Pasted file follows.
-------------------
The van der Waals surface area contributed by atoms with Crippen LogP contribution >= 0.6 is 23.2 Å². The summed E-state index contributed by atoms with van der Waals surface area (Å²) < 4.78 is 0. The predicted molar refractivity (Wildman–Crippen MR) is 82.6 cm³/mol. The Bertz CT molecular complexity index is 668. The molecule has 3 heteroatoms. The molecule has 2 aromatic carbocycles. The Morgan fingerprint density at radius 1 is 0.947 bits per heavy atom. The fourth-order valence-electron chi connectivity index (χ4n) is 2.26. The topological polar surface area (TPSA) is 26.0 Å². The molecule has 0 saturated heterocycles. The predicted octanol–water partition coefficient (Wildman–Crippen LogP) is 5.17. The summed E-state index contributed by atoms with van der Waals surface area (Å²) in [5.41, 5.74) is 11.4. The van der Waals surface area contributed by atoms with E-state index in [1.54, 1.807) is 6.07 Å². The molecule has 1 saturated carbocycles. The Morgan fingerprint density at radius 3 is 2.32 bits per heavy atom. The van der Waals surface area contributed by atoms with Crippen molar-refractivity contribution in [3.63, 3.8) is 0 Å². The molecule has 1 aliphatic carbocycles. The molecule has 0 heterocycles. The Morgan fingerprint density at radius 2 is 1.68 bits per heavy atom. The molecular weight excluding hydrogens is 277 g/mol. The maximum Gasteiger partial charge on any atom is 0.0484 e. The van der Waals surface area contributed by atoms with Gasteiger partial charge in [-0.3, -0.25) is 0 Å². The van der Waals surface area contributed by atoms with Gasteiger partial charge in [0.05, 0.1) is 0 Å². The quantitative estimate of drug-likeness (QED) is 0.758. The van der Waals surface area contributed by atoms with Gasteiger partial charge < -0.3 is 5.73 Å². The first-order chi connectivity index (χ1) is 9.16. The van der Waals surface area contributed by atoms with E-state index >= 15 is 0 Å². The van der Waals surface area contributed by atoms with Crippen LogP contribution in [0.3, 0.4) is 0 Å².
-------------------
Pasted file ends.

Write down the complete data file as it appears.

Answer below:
The van der Waals surface area contributed by atoms with Crippen LogP contribution >= 0.6 is 23.2 Å². The summed E-state index contributed by atoms with van der Waals surface area (Å²) < 4.78 is 0. The predicted molar refractivity (Wildman–Crippen MR) is 82.6 cm³/mol. The Bertz CT molecular complexity index is 668. The molecule has 3 heteroatoms. The molecule has 2 aromatic carbocycles. The Morgan fingerprint density at radius 1 is 0.947 bits per heavy atom. The fourth-order valence-electron chi connectivity index (χ4n) is 2.26. The topological polar surface area (TPSA) is 26.0 Å². The molecule has 0 saturated heterocycles. The predicted octanol–water partition coefficient (Wildman–Crippen LogP) is 5.17. The summed E-state index contributed by atoms with van der Waals surface area (Å²) in [5.41, 5.74) is 11.4. The van der Waals surface area contributed by atoms with E-state index in [1.54, 1.807) is 6.07 Å². The molecule has 1 saturated carbocycles. The Morgan fingerprint density at radius 3 is 2.32 bits per heavy atom. The van der Waals surface area contributed by atoms with Crippen molar-refractivity contribution in [3.63, 3.8) is 0 Å². The molecule has 1 aliphatic carbocycles. The molecule has 0 heterocycles. The Morgan fingerprint density at radius 2 is 1.68 bits per heavy atom. The molecular weight excluding hydrogens is 277 g/mol. The maximum Gasteiger partial charge on any atom is 0.0484 e. The van der Waals surface area contributed by atoms with Gasteiger partial charge in [-0.3, -0.25) is 0 Å². The van der Waals surface area contributed by atoms with Gasteiger partial charge in [0.05, 0.1) is 0 Å². The quantitative estimate of drug-likeness (QED) is 0.758. The van der Waals surface area contributed by atoms with Gasteiger partial charge < -0.3 is 5.73 Å². The first-order chi connectivity index (χ1) is 9.16. The van der Waals surface area contributed by atoms with E-state index >= 15 is 0 Å². The van der Waals surface area contributed by atoms with Crippen LogP contribution in [0.3, 0.4) is 0 Å².